For the past several years, it has been my privilege to attend the annual conference of the Florida Bioethics Network. As in prior years, this year’s conference showed the great range of topics that fall under the umbrella of bioethics. Topics included the so-called “Tattoo DNR,” a discussion of medical marijuana, the potential promise of an electronic and interactive informed consent document, and even a discussion of the role of clergy on ethics committees. Each of these topics could merit a blog post, but the one that grabbed my attention the most was the discussion of “Public Health” by Celeste Philip, Florida’s Surgeon General and Jeffrey Brosco, the Deputy Secretary of Children’s Medical Services for the Florida Department of Health.
In an increasingly divided country, the concept of public health seems more remote than ever before, yet the presenters made it clear that it is a goal worth pursuing. After all, “Your zip code is a better predictor of your health than your genetic code,” they argued. With the prevalence of the 23 & Me-style genetic testing, their statement took me by surprise. After giving it some thought, their point was clear. Addressing public health is an important function of government, they stated, and if the disparities between zip codes continue to grow, our health care system will be facing even more serious challenges than ever imagined. They claimed that the greater the inequality there is in income in a community, the greater the mortality – for everyone.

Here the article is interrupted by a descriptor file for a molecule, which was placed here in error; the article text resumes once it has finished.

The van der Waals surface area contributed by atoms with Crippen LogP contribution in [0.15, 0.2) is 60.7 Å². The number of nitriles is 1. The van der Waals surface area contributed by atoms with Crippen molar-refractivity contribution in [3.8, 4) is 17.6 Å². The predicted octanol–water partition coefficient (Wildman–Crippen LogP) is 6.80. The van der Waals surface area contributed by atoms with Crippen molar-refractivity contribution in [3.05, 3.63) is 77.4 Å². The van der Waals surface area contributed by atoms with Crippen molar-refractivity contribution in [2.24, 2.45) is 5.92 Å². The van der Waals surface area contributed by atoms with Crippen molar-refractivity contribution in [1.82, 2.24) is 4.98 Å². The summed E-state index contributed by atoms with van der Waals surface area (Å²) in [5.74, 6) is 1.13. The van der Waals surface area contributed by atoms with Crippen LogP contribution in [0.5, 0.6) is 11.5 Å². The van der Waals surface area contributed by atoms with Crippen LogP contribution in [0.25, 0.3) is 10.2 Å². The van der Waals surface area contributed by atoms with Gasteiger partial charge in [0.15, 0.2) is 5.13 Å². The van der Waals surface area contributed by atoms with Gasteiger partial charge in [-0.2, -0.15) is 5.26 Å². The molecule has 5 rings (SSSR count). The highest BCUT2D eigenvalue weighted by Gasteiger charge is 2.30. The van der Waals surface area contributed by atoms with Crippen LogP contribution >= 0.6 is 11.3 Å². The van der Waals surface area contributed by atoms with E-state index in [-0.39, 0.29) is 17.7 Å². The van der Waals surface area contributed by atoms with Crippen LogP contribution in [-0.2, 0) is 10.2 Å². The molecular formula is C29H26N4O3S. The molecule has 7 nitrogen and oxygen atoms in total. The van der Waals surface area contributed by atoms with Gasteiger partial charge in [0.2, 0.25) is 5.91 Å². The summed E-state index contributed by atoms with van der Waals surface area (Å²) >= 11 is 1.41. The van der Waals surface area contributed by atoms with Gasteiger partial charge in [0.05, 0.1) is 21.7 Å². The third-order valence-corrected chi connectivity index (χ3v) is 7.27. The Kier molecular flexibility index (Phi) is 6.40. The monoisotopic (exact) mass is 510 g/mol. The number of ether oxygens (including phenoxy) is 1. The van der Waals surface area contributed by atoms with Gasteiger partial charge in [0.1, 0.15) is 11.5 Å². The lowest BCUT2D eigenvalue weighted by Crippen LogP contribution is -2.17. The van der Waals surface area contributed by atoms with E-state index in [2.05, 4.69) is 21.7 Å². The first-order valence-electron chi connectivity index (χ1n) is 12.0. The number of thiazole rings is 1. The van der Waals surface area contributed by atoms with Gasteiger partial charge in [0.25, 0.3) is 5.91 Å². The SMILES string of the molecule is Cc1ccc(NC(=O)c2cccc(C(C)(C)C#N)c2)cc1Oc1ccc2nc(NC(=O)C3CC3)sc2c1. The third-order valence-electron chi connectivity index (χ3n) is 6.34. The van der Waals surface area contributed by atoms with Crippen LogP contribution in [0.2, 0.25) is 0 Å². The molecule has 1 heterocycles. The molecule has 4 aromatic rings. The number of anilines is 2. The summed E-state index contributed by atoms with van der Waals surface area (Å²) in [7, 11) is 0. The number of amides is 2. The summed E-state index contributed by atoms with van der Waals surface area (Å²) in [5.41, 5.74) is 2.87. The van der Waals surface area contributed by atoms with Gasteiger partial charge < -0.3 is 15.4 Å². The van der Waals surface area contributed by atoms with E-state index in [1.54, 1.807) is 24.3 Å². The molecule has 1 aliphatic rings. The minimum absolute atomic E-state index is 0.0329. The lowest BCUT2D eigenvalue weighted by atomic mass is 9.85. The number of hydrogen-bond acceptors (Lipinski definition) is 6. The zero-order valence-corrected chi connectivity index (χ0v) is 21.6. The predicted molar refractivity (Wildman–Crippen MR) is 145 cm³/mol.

Both Drs. Philip and Brosco used the ethical concept of justice (which they used alongside “accessibility”) to underscore their case for a robust public health system. Understanding that there is an ongoing tension between community protection and individual autonomy, they made a case that “Public health ethics requires both identifying the values that underlie policy as well as optimizing the language we use to convey available options.” (If you haven’t seen this already, in 2010 The Robert Wood Johnson Foundation published an article entitled, “A New Way to Talk about the Social Determinants of Health.”
I found the presentation to be both thoughtful and thought-provoking, going beyond many of the typical bioethics conversations that I encounter on a day-to-day basis. Those committed to a Christian worldview would do well to engage in this discussion.